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Fraudulent billing scheme brings 28-month prison term for man from Springfield

February 11, 2011|edited news release

SPRINGFIELD, Mo. -- A man from Springfield was sentenced last Monday for his role in a nearly $4 million fraud scheme.  U.S. District Judge Richard Dorr ordered Douglas Feller, 38, to serve 28 months in federal prison without parole.  The judge also ordered Feller to pay $738,941 in restitution to the Internal Revenue Service.  Feller also is ordered to pay an as-yet-undetermined amount of restitution not to exceed $3,882,987 to Yakima Products.

Feller pleaded guilty last Aug. 4 charges of conspiracy to commit mail fraud, conspiracy to commit money laundering and two counts of income tax evasion.

The scheme involved submitting fictitious invoices to defraud Yakima Products of approximately $3,992,935.  Yakima operates a luggage/bicycle rack manufacturing and distribution facility in Beaverton, Ore.  During the time of the conspiracies, Yakima also operated a water craft (canoes, kayaks, etc.) manufacturing and distribution facility under the name Watermark Paddlesports, Inc.  Watermark changed its name to Yakima in May 2005. 


Feller was a transportation consultant and later the director of distribution and logistics for Yakima.  He was a contract employee who worked out of his home in Springfield.  Feller was responsible for approving invoices submitted by the carriers.

Feller admitted he created Cooper Enterprises, a fictitious company that Feller used to bill Yakima for freight that was purportedly hauled by Cooper Enterprises, but which in fact, was never hauled.  Feller received approximately $3,759,370 from Yakima, which he deposited in Cooper Enterprises bank accounts. 

Feller was assisted by Christopher Levato, of Simpsonville, S. C.   Levato represented himself as an agent or employee of Cooper Enterprises and fielded questions from Yakima employees regarding the Cooper Enterprises invoices.  Levato received a portion of the scheme proceeds.  Levato also pleaded guilty and was sentenced for his role in December 2010.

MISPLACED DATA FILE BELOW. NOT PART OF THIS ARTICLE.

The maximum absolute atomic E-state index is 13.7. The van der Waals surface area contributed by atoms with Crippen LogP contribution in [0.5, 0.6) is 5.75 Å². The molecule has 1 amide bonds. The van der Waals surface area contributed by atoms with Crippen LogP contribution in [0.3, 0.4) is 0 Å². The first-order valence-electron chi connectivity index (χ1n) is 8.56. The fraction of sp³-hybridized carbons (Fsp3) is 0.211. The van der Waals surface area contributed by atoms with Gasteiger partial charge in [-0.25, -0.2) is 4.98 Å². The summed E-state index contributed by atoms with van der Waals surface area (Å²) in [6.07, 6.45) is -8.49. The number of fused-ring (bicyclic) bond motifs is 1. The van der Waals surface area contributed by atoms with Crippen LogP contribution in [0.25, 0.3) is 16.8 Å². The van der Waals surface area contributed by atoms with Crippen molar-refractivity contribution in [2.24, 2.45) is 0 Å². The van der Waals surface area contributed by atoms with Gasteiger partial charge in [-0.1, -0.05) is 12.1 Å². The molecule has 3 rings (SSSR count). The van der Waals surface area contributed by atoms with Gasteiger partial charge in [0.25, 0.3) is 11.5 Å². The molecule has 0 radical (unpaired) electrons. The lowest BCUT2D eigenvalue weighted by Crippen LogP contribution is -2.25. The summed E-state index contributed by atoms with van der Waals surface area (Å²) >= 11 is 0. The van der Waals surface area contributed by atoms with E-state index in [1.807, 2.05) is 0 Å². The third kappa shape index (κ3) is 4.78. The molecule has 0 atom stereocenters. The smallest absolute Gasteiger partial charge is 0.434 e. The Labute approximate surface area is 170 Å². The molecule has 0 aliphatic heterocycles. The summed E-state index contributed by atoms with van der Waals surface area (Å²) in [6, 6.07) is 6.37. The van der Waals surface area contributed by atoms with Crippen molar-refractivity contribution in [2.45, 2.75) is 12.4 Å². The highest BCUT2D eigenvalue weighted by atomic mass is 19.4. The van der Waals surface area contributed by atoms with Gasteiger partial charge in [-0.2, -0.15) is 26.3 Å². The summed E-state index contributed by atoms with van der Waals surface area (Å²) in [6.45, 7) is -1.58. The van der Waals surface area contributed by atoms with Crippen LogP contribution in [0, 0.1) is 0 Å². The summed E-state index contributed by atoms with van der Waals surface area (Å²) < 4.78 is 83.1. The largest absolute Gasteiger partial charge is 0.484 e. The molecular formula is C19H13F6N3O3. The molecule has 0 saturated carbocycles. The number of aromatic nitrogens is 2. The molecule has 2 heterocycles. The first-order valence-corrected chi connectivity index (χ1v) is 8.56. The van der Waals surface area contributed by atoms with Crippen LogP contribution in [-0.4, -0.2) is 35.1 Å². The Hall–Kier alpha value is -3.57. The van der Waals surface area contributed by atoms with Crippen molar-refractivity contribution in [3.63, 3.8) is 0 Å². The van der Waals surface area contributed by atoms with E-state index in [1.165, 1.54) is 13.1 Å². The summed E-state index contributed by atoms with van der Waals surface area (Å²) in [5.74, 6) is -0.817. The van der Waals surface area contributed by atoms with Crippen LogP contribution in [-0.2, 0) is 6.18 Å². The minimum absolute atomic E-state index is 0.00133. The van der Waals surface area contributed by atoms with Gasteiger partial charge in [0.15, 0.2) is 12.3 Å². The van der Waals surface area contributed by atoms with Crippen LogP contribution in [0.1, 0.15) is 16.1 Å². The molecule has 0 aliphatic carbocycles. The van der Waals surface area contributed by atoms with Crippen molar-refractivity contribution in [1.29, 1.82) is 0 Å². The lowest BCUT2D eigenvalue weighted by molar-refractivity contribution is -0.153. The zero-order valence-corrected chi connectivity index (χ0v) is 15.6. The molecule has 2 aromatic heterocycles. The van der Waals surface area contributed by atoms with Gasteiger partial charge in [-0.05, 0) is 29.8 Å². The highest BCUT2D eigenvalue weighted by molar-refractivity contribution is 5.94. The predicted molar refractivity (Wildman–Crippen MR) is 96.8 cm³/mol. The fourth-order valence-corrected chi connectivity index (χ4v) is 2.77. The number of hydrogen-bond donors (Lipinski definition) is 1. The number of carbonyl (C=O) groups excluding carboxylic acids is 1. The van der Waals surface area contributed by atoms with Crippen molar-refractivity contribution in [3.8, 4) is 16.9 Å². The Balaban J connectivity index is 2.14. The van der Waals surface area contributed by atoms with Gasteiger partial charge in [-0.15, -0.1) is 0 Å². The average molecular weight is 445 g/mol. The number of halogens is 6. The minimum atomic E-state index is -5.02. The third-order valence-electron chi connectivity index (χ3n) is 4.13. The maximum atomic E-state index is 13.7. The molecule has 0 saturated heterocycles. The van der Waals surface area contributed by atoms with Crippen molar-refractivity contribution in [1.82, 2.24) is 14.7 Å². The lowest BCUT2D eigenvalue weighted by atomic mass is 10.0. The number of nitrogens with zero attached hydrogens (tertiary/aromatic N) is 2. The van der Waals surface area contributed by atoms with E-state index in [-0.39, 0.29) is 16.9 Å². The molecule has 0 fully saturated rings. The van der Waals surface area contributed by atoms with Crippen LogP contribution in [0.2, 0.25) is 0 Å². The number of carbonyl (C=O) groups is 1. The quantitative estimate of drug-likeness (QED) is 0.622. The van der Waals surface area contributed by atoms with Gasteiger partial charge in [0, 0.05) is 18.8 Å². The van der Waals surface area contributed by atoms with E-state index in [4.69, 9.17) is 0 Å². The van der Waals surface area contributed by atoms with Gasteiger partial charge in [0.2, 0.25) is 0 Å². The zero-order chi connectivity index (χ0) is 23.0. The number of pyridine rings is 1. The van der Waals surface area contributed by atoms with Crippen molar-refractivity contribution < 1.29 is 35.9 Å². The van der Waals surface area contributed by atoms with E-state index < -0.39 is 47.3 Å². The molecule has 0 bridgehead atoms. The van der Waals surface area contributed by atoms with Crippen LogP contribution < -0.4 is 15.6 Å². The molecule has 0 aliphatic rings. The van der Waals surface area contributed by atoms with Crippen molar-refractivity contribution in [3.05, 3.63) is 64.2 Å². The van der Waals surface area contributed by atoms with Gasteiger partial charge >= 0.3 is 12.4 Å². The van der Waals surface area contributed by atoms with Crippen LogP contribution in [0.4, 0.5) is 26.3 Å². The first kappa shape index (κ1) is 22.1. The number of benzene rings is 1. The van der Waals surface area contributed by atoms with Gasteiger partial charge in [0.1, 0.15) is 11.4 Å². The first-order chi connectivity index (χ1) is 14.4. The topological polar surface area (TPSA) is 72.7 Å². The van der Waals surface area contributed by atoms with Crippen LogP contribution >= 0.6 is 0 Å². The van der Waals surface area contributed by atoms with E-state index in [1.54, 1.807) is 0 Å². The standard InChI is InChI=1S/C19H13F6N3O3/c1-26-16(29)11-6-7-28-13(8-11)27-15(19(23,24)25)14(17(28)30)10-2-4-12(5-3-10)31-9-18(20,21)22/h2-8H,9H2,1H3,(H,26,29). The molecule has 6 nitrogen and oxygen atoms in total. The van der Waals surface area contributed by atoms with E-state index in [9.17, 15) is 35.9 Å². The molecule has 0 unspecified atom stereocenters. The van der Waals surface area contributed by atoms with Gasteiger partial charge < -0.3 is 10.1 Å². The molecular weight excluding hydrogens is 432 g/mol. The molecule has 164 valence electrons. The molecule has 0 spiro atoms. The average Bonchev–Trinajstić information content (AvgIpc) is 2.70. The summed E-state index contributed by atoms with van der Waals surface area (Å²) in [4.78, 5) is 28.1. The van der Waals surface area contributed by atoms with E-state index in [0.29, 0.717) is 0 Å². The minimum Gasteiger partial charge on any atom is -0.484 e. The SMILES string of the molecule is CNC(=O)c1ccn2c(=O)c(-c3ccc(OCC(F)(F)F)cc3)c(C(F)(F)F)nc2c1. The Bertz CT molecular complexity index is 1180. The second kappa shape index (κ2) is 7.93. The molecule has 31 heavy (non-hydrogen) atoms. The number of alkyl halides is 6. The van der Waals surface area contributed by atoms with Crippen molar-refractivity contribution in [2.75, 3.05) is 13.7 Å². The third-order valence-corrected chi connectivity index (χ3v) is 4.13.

Feller also received more than $110,000 from fictitious invoices that he approved, and which were paid by Yakima, for freight that was purportedly hauled by Southern Logistics, but in fact was never hauled.

In addition, Feller submitted false inflated invoices under the name of United Transport, to Yakima for payment.  Once payment was sent to United Transport, the funds were used to pay legitimate freight charges, and the inflated additional amount was split between Feller and another co-conspirator.  Feller’s role in all schemes was to approve the invoices for payment and submit them to Yakima.  Yakima’s accounting department relied on Feller’s approval of the invoices as the basis for payment.

During the 2004 and 2005 calendar years, Feller had taxable income from the false invoicing schemes in the amount of $1,043,729 and $765,800.  Based on the taxable income figures, Feller had an income tax due of $336,824 in 2004 and $250,803 in 2005.  Feller attempted to evade and defeat the income tax due by failing to file a 2004 or 2005 income tax return, by failing to pay the IRS the income tax owed, and by concealing and attempting to conceal his true and correct income.

Feller agreed the total amount of unpaid taxes due and owing the Internal Revenue Service for tax years 2002, 2003, 2004, and 2005, is $738,941.

The IRS and the FBI investigated this case.

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